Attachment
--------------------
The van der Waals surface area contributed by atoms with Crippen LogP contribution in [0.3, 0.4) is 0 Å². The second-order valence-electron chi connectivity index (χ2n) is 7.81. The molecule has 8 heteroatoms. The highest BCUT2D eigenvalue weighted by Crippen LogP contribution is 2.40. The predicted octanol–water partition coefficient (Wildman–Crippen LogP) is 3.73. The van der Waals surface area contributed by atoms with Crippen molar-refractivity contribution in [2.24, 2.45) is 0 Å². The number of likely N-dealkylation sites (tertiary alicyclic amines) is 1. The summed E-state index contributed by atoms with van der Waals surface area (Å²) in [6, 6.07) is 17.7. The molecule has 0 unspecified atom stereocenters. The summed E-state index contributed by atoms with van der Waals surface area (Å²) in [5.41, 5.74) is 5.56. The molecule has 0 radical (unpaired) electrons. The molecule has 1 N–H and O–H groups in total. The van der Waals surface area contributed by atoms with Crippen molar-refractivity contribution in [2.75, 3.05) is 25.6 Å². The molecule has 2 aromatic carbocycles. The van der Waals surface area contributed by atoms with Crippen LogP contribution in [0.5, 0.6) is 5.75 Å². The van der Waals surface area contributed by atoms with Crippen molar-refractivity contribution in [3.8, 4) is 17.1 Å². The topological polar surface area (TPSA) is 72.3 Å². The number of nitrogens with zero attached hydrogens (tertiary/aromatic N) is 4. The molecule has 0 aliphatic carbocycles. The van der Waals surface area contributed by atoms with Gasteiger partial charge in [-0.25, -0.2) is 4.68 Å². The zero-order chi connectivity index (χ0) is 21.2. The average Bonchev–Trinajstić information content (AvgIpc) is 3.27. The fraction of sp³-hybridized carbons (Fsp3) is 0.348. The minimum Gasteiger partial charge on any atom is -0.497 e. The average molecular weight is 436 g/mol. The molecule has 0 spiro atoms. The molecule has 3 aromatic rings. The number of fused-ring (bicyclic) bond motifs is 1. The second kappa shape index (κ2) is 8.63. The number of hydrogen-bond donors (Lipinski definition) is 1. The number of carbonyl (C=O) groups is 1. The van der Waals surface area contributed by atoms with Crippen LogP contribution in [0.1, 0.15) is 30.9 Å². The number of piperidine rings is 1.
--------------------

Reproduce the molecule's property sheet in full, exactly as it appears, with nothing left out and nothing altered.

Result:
The van der Waals surface area contributed by atoms with Crippen LogP contribution in [0.3, 0.4) is 0 Å². The second-order valence-electron chi connectivity index (χ2n) is 7.81. The molecule has 8 heteroatoms. The highest BCUT2D eigenvalue weighted by Crippen LogP contribution is 2.40. The predicted octanol–water partition coefficient (Wildman–Crippen LogP) is 3.73. The van der Waals surface area contributed by atoms with Crippen molar-refractivity contribution in [2.24, 2.45) is 0 Å². The number of likely N-dealkylation sites (tertiary alicyclic amines) is 1. The summed E-state index contributed by atoms with van der Waals surface area (Å²) in [6, 6.07) is 17.7. The molecule has 0 unspecified atom stereocenters. The summed E-state index contributed by atoms with van der Waals surface area (Å²) in [5.41, 5.74) is 5.56. The molecule has 0 radical (unpaired) electrons. The molecule has 1 N–H and O–H groups in total. The van der Waals surface area contributed by atoms with Crippen molar-refractivity contribution in [2.75, 3.05) is 25.6 Å². The molecule has 2 aromatic carbocycles. The van der Waals surface area contributed by atoms with Crippen LogP contribution in [0.5, 0.6) is 5.75 Å². The van der Waals surface area contributed by atoms with Crippen molar-refractivity contribution in [3.8, 4) is 17.1 Å². The topological polar surface area (TPSA) is 72.3 Å². The number of nitrogens with zero attached hydrogens (tertiary/aromatic N) is 4. The molecule has 0 aliphatic carbocycles. The van der Waals surface area contributed by atoms with Gasteiger partial charge in [-0.25, -0.2) is 4.68 Å². The zero-order chi connectivity index (χ0) is 21.2. The average Bonchev–Trinajstić information content (AvgIpc) is 3.27. The fraction of sp³-hybridized carbons (Fsp3) is 0.348. The minimum Gasteiger partial charge on any atom is -0.497 e. The average molecular weight is 436 g/mol. The molecule has 0 spiro atoms. The molecule has 3 aromatic rings. The number of fused-ring (bicyclic) bond motifs is 1. The second kappa shape index (κ2) is 8.63. The number of hydrogen-bond donors (Lipinski definition) is 1. The number of carbonyl (C=O) groups is 1. The van der Waals surface area contributed by atoms with Crippen LogP contribution in [0.1, 0.15) is 30.9 Å². The number of piperidine rings is 1.